One of the things you can do with Microsoft Virtual PC is create a standard developer workstation image, an image everybody on the team uses to develop a particular project. There are several advantages to this:
- Environments don't become corrupted because they're trying to do multiple things
- If you create an image for each release you're maintaining, you reduce the risk of mixing code from multiple releases
- Only one person has to build the image
- Everybody's development environment is identical
- You can quickly add developers simply by handing them the image
- If somebody's environment becomes defective you can simply replace the image
The way to do this is to prepare an image that contains a fully patched OS and whatever else you need to develop, such as Visual Studio, SQL Server, etc. Also, consider putting these free downloads into your image:
You'll probably also want to reset some of the Windows home user oriented things (such as not displaying known file extensions).
Once the image is just so, you need to seal it using SysPrep. You can get SysPrep from the Microsoft Download Center by searching for "Deployment Tools". Look for downloads that have "deployment tools" in the title. Check carefully when you download because each operating system and service pack has a unique download.
Sealing allows you to copy the image. If you copy the image (and use it) without first sealing it, you'll wind up with 2 computers (even though they're virtual) with identical security identifiers. This isn't a minor issue; expect problems with the Microsoft Distributed Transaction Coordinator if you copy and boot images that haven't been sys prepped. Mitch Tulloch, a great Windows author, has a tutorial covering creating and sealing an image.
And now the fun begins. SysPrep has a serious bug. When you boot the sealed image, Windows goes through much of the boot process and then tells you "The system is not fully installed. Please run setup again.". Acknowledging the dialog box causes a reboot, and now you're in an endless loop with this.
Knowledge base article 320279 is an exemplar of bad writing. It has a section entitled "Steps to Reproduce the Behavior". That's the first of two solutions presented. Then there's a section starting with "To work around this issue". That's the second solution. Of course, you get the impression there's only one solution, which is to load a second operating system. Both solutions have the same objective: to edit the registry of the system that won't boot to completion.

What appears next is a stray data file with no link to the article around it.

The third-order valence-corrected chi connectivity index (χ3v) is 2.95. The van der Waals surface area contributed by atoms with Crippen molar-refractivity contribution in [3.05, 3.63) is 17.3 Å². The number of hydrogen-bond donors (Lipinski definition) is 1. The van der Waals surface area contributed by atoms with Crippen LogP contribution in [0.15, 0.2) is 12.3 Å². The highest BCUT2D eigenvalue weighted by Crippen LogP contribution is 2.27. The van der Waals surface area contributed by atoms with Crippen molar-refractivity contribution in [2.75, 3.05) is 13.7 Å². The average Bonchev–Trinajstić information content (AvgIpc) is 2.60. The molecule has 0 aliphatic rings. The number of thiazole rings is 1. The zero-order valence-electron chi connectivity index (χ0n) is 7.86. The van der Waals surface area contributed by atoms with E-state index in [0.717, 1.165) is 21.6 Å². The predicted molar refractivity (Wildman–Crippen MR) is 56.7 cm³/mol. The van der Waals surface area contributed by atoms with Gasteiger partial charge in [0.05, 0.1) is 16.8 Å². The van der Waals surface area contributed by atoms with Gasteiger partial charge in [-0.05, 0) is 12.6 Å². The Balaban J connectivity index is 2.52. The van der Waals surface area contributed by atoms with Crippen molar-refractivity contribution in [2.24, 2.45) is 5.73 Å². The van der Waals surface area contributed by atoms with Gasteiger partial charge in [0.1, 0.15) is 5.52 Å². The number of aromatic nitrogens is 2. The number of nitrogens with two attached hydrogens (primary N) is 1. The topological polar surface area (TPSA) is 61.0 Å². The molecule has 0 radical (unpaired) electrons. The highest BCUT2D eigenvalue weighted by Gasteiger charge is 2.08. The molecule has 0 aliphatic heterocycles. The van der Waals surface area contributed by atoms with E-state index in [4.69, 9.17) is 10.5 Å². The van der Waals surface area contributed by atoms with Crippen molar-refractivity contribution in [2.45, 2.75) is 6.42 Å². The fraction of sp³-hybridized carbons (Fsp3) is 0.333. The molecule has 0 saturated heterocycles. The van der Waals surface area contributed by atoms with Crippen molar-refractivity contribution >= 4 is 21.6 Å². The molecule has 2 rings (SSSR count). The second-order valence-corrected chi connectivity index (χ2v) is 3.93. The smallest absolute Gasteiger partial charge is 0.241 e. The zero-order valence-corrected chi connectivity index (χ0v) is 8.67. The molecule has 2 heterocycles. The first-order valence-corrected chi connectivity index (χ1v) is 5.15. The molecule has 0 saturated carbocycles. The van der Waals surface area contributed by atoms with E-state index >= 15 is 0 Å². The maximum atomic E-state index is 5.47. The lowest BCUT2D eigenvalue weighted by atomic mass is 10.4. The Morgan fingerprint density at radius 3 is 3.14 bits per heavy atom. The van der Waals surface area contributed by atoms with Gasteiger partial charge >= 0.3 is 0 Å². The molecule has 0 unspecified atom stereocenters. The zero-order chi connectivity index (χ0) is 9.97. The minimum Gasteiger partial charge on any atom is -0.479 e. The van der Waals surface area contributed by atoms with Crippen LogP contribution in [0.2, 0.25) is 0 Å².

Not wanting to install another operating system, I edited the registry using ERD Commander 2005. This awesome tool allows you to edit the registry on a dead system (and a whole lot more). Another way to edit the registry, when using virtual machines, is to mount the virtual hard disk of the defective system as a secondary drive on a virtual machine that works.
Microsoft claims the problem is with \\HKEY_LOCAL_MACHINE\SYSTEM\SETUP\SystemSetupInProgress being set to 1 instead of 0. So I reset it to 0 and rebooted. This got rid of the dialog box and allowed me to log in, but the boot didn't run to completion. Most of the services marked for automatic startup weren't started. Also, the "mini setup", the wizard you get when you boot a system for the first time, didn't run, which should have since the system was sealed.
So I threw out my bad image and created another one from scratch, always backing it up prior to sys prepping. After enough googling, I finally got a hint that the trouble maker was Windows Media Player 11. I uninstalled WMP 11 from my master and that did it! After sys prepping it rebooted perfectly.
When googling, never forget to look in news groups. That's a separate search from the typical web search. Web searching didn't reveal the WMP 11 problem; I found it in the news groups.
Another thing I've learned in all of this is that Visual Studio 2005 Service Pack 1 is not virtual machine friendly. When you use Virtual PC dynamic disks, you often don't have much free disk space. Normally, this doesn't matter because Virtual PC will grow the disk as necessary. But the service pack refuses to load, thinking you don't have enough disk space. I tried to manually grow the disk using VHD Resizer, but that created another partition. When I tried to expand the operating system partition (which is where I needed the space), I ran into "Diskpart failed to extend the volume. Please make sure the volume is valid for extending.". In other words, what I was trying to do isn't supported. I got around the problem when I created my second master (see above) by using a 20 GB Virtual PC fixed size disk.
But, the image I'm creating is for distribution, so the 20 GB size isn't really acceptable. To reduce the size I went through the following transformations:
|State ||Size (GB)|
|initial fixed disk ||20.480|
|converted to dynamic disk ||13.682|
|compact using Invirtus VM Optimizer and the Virtual PC Virtual Disk Wizard ||8.854|
|sealed using SysPrep ||8.860|
I picked up the Invirtus VM Optimizer based on recommendations from Scott Hanselman and Jeff Atwood. VM Optimizer removes files you don't need and performs some sort of magic that causes the resulting compacted image to be smaller. If I compact the 13.682 GB dynamic disk without first applying VM Optimizer, I get nothing; the file size is still 13.682 GB! The Hanselman and Atwood posts above contain a lot of interesting stuff; definitely read them.
One downside of VM Optimizer is that removing files you don't need is too aggressive. Unfortunately, some of those files are used during the mini-setup that occurs after a sys prep. The only problems I noted were cosmetic; missing background images and button images; but it does make you wonder what else is missing. VM Optimizer does allows you to choose which types of files to delete, but it isn't clear which option causes the mini-setup files to be deleted.